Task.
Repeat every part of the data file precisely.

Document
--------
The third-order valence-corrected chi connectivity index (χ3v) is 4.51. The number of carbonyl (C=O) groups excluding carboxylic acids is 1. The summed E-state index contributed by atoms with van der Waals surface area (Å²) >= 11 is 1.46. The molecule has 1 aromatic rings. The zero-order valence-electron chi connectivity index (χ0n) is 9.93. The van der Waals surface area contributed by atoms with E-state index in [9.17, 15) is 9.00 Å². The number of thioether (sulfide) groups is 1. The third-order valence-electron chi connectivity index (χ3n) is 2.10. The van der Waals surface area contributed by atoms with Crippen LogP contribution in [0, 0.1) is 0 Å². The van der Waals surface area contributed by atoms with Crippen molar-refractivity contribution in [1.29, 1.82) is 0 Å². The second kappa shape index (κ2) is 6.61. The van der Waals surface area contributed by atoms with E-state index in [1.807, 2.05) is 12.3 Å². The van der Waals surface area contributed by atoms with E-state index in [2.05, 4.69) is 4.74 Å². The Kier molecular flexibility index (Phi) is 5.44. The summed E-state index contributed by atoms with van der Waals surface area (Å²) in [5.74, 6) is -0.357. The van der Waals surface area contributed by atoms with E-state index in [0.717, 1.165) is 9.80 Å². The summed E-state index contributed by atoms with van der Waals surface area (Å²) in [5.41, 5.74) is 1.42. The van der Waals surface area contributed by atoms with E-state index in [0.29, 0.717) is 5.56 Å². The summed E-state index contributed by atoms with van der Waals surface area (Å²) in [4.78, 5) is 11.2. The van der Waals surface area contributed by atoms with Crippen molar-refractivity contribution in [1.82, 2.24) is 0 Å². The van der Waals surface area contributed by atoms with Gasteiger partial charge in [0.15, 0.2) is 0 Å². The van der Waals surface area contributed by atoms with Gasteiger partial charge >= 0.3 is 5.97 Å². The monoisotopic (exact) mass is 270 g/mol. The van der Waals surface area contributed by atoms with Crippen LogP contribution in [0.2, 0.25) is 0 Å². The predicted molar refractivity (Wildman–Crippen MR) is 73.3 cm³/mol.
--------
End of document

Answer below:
The third-order valence-corrected chi connectivity index (χ3v) is 4.51. The number of carbonyl (C=O) groups excluding carboxylic acids is 1. The summed E-state index contributed by atoms with van der Waals surface area (Å²) >= 11 is 1.46. The molecule has 1 aromatic rings. The zero-order valence-electron chi connectivity index (χ0n) is 9.93. The van der Waals surface area contributed by atoms with E-state index in [9.17, 15) is 9.00 Å². The number of thioether (sulfide) groups is 1. The third-order valence-electron chi connectivity index (χ3n) is 2.10. The van der Waals surface area contributed by atoms with Crippen LogP contribution in [0, 0.1) is 0 Å². The van der Waals surface area contributed by atoms with Crippen molar-refractivity contribution in [1.29, 1.82) is 0 Å². The second kappa shape index (κ2) is 6.61. The van der Waals surface area contributed by atoms with E-state index in [1.807, 2.05) is 12.3 Å². The van der Waals surface area contributed by atoms with E-state index in [2.05, 4.69) is 4.74 Å². The Kier molecular flexibility index (Phi) is 5.44. The summed E-state index contributed by atoms with van der Waals surface area (Å²) in [5.74, 6) is -0.357. The van der Waals surface area contributed by atoms with E-state index in [0.717, 1.165) is 9.80 Å². The summed E-state index contributed by atoms with van der Waals surface area (Å²) in [5.41, 5.74) is 1.42. The van der Waals surface area contributed by atoms with E-state index in [0.29, 0.717) is 5.56 Å². The summed E-state index contributed by atoms with van der Waals surface area (Å²) in [4.78, 5) is 11.2. The van der Waals surface area contributed by atoms with Crippen molar-refractivity contribution in [1.82, 2.24) is 0 Å². The van der Waals surface area contributed by atoms with Gasteiger partial charge in [0.15, 0.2) is 0 Å². The van der Waals surface area contributed by atoms with Gasteiger partial charge >= 0.3 is 5.97 Å². The monoisotopic (exact) mass is 270 g/mol. The van der Waals surface area contributed by atoms with Crippen LogP contribution in [0.2, 0.25) is 0 Å². The predicted molar refractivity (Wildman–Crippen MR) is 73.3 cm³/mol.